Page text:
5. 5. Why is a journalistic approach good for blogging? Journalism isn’t about the medium, it’s more of combination of practices, ethics, and philosophy. • Conveying information in a rigorous, responsible and accountable manner • Attention to detail, accuracy, and high standards • An emphasis on striving for balance and objectivity Why should you take a journalistic approach? IT HELPS PEOPLE TRUST YOU
  6. 6. It all starts with an idea “In America, you have burst of inspiration…in Soviet Russia, inspiration bursts you.” Tackling a topic or developing an idea like an editor saves you a lot of pain. Where do we begin?
  7. 7. Make a plan for yourself Don’t take on too much in one post. It will just end in disappointment. Do preliminary research Come up with questions to answer Decide what’s manageable Come up with a way to present it
  8. 8. Develop your ideas like an editor Ideas are everywhere. Developing an idea is part of the preliminary work to figure out what can be said on your topic and make it viable as a post. Here are some ideas: •Can you relate an experience to something larger? •Think about your own experiences or find out about someone else’s. •Change your point of view. •Research points/counter-points. •Relate a current event to past events, a product to competing products, an industry to another industry, etc. •Think of what your audience would want to know about. Do preliminary research
  9. 9. Who, what, when, where, why, how? It’s in attempting to answer these questions that writing really establishes connections and communicates. Come up with questions to answer
  10. 10. On our way to wisdom We build meaning through organization. Theorist Russell Ackoff identified five categories of understanding going from low organization (data) all the way to high organization and connectedness (wisdom). Moving further towards wisdom is harder, but more valuable to readers. Come up with questions to answer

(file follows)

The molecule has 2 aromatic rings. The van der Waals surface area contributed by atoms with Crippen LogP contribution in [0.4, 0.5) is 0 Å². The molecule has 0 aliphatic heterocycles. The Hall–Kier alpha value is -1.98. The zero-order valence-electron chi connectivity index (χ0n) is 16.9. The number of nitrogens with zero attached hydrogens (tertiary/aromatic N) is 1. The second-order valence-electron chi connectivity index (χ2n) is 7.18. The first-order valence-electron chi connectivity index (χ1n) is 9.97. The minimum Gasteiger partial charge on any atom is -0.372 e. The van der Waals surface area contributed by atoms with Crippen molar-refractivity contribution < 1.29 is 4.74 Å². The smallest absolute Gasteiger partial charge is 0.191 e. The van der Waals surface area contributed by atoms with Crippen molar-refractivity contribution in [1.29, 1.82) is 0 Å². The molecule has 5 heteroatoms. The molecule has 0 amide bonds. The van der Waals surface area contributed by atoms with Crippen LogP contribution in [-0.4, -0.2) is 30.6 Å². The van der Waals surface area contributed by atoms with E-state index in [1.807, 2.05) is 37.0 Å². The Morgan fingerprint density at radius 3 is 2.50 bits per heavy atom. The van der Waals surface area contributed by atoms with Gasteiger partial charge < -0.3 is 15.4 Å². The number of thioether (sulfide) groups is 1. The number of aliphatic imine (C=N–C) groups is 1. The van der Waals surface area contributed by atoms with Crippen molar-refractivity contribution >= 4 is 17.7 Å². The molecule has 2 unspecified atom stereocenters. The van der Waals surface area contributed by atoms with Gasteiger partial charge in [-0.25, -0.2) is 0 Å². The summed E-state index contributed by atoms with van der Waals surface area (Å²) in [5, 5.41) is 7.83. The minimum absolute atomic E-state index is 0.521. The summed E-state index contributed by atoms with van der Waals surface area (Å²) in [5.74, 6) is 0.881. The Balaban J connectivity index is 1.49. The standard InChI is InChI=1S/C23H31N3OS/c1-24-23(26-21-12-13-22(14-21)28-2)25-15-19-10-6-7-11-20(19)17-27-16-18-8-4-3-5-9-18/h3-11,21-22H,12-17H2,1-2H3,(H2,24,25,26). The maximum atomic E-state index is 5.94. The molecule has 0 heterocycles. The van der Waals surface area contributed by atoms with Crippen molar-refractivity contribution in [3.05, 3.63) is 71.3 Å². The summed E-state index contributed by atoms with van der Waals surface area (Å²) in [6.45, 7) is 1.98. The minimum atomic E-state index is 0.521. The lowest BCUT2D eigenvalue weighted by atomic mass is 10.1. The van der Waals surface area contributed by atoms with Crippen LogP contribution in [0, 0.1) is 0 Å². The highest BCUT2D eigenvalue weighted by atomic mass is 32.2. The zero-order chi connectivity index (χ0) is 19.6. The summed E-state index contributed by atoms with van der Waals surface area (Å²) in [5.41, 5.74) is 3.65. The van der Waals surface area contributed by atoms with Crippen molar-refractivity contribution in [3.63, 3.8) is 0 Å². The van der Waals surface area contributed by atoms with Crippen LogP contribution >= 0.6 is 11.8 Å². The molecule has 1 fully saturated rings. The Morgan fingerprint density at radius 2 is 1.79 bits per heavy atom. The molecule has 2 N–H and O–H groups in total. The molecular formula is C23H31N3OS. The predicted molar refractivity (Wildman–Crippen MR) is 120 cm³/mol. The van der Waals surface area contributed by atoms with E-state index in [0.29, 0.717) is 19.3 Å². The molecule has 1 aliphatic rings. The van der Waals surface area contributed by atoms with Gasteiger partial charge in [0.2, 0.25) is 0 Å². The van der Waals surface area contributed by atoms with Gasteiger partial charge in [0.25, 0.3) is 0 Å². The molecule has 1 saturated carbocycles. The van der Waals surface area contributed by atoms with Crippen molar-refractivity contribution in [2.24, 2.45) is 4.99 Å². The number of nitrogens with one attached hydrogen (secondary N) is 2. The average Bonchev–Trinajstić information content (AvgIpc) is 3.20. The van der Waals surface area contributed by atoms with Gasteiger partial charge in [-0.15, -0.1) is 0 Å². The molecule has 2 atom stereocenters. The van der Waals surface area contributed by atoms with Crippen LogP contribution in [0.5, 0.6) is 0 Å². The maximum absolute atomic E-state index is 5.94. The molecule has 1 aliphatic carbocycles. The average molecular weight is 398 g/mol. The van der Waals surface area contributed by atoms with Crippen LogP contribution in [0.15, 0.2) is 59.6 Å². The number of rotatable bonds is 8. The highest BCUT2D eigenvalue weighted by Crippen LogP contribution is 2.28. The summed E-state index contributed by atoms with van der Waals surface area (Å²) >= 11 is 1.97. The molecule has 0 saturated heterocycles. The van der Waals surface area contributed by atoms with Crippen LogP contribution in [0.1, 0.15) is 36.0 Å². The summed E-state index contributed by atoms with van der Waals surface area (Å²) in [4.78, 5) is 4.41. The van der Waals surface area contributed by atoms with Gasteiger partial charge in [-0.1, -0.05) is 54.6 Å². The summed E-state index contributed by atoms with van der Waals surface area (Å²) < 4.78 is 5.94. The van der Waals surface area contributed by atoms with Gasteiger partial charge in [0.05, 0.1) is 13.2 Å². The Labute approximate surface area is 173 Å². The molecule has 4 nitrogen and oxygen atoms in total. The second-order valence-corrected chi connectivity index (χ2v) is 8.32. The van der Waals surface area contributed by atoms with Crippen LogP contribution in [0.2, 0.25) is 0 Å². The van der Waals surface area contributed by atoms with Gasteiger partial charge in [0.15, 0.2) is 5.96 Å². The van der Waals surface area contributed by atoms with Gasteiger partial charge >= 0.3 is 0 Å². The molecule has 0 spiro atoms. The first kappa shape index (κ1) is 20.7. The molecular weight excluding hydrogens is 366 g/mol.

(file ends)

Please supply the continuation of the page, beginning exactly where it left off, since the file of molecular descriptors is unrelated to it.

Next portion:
11. 11. Types of posts You’ve got an idea – now you have to mash it into a blog. Find the best way to present it. Types of blog posts 1. List post 2. Personal anecdote/opinion/essay 3. A Dialogue/Q&A 4. Summary post 5. Link post 6. Review post 7. Advice post 8. Video/photo post Come up with a way to present it
  12. 12. Beginnings, Middles and Ends Putting it all together one piece at a time… starting with a headline.
  13. 13. Headlines They’re the first thing people see of your post, so they’d better be good. Stating things simply is good, but also try for some wit. “Spice: the Final Frontier” “Calligraphers still going against type” (To see the best creative headlines, visit: http://headlines.copydesk.org/2011/) Use words that are key to your subject. Offer an angle that only you can provide: “Why everything you know about ___ is wrong” Use numbers: “7 best…”, “12 tips…” Keep it short!
  14. 14. Beginnings Most blog posts have at least an intro paragraph or blurb. Two approaches: A lead answers the most pertinent questions. This gives the most information quickly. It can be scanned quickly. A pitch establishes what will be covered in a compelling way. Explain why you’re writing this. Why you? Establish what the post is about and what will be covered. Use style that will appeal to the reader and set the stage for what’s to come next. You’re also setting up the reader’s expectations! “In this post, I’ll explain the way I became a saint (or pariah) in my industry.” “Follow along to find out why I think this government policy works/doesn’t work.”
  15. 15. Middles Decide what points are relevant to cover. Give it a logical progression. (Chronological order, have points build, count down, etc.) Structure your post with headings. (Use H1, H2, and H3 tags). Be accepting of change when it happens.
  16. 16. Ends Conclusion paragraphs are where you summarize your post – it sharpens the point. Give it a sense of scope by relating it to larger trends, or show how it relates to other related things. You can give a preview to your next related posts. It can raise other questions. Don’t make your blog the be-all-end-all. End a post with questions that are still up for debate. “A blog is in many ways a continuing conversation.” – Andrew Sullivan
  17. 17. Rewrite and rewrite some more “I write one page of masterpiece to ninety-one pages of shit. I try to put the shit in the wastebasket.” - Ernest Hemingway
  18. 18. If you work really hard & be kind, amazing things will happen. T: @davidwroteit E: david@davidihamilton.com Read other blogs, experiment, and have fun. Blogging is best learned by blogging

×